This clever tactic nearly convinced me not to talk about the gender issues of the book. Almost. And after all, I shouldn't complain when the forward momentum of the book is started by Clarisse, a seventeen year old girl who lives near the protagonist, fireman Guy Montag. She is curious and engaged with the world and pretty, and she gets Montag thinking (unless she doesn't, since Montag later unveils a cache of books apparently rescued from his own fires over a longer period of time than he'd known Clarisse). Mildred, like her husband Montag and much of the rest of society, on the other hand, suffers from a vague existential sadness. Mildred deals with her unspoken sadness by watching the parlor walls (aka, future tv) and spending Montag's salary on improving the walls. [spoiler] When her friends come over (to watch tv), shrill and silly creatures every one, Montag berates them not only for not thinking, but for failing as women, because they've had more abortions than children and be cause one is disliked by the children she did have. Of course there's no similar condemnation for the failed husbands/fathers in their lives; families are the sole responsibility of women. Montag escapes from the city, from watered down society, and joins a society of men who will one day put the world back together using the books they carry in their heads. He thinks of Clarisse, imagines he is walking down a track she knew, but there's no sign that any of the extended network of books actually includes a woman in their number. Women inspire, men act. [/spoiler]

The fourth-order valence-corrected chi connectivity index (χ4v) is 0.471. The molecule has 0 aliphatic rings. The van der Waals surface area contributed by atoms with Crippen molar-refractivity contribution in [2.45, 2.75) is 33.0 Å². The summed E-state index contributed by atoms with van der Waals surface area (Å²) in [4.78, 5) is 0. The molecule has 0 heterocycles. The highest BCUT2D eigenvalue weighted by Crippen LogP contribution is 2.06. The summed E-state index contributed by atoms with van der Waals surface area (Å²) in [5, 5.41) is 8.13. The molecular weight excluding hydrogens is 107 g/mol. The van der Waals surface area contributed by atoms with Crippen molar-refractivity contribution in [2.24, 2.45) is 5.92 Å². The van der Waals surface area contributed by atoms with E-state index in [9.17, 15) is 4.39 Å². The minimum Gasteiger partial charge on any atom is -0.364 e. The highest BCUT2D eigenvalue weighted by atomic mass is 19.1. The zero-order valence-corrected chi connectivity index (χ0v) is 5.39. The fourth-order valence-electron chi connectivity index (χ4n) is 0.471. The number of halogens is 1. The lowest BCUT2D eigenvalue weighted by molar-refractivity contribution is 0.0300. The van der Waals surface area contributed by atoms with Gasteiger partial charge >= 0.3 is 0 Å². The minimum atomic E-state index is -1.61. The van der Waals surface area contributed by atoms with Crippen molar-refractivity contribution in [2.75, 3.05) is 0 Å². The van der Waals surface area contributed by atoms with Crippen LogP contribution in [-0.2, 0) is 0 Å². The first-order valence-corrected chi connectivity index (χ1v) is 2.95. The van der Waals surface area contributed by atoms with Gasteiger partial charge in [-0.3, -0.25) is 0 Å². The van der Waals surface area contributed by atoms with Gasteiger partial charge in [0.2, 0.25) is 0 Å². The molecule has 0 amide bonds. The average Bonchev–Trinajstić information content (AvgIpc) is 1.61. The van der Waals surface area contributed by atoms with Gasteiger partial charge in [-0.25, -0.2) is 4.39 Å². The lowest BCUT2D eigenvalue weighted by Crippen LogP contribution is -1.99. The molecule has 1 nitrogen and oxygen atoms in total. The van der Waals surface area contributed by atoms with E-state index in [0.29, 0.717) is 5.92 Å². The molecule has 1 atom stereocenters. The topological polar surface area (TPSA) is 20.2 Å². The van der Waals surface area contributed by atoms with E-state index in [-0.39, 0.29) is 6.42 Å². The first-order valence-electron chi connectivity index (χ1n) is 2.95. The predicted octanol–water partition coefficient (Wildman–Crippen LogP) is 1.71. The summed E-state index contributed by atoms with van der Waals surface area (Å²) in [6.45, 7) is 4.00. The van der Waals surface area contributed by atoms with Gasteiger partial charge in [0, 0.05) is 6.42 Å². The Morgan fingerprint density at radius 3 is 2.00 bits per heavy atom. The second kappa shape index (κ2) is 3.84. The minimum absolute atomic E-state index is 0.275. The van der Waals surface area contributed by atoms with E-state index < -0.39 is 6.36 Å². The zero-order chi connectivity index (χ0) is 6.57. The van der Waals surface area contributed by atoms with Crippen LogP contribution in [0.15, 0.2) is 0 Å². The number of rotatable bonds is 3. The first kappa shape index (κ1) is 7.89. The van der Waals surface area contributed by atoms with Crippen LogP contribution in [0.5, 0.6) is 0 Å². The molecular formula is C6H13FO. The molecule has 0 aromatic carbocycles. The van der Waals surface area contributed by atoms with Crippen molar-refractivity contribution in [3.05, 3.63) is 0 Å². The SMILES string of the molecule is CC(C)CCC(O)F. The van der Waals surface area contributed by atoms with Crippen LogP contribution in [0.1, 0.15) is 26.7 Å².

And now we get to the hyperbolic response of imagined Bradbury: Gender is not the point! The story is not about women (or other minorities), so complaining about their lack of representation or misrepresentation misses/makes his point! A book that offends no one is stripped of depth and meaning!
I hear you, imaginary Bradbury. I do. But for generations, the western canon has declined to hear people like me. If men write all the books, if they learn about women's inner lives only from reading what other men have said... the reflection of the world in literature warps more and more around those errors introduced early on and repeated like fact by later generations of novelists. Books become a funhouse mirror in which majority characters look clear enough, but minority characters, when seen at all, are distorted out of recognition. It's not that we hate thought and critical expression of ideas; when we point out the lack of people like ourselves- or the stereotyping thereof- we aren't trying to silence you. We're pointing out the flaw in the mirror and hoping you simply hadn't noticed.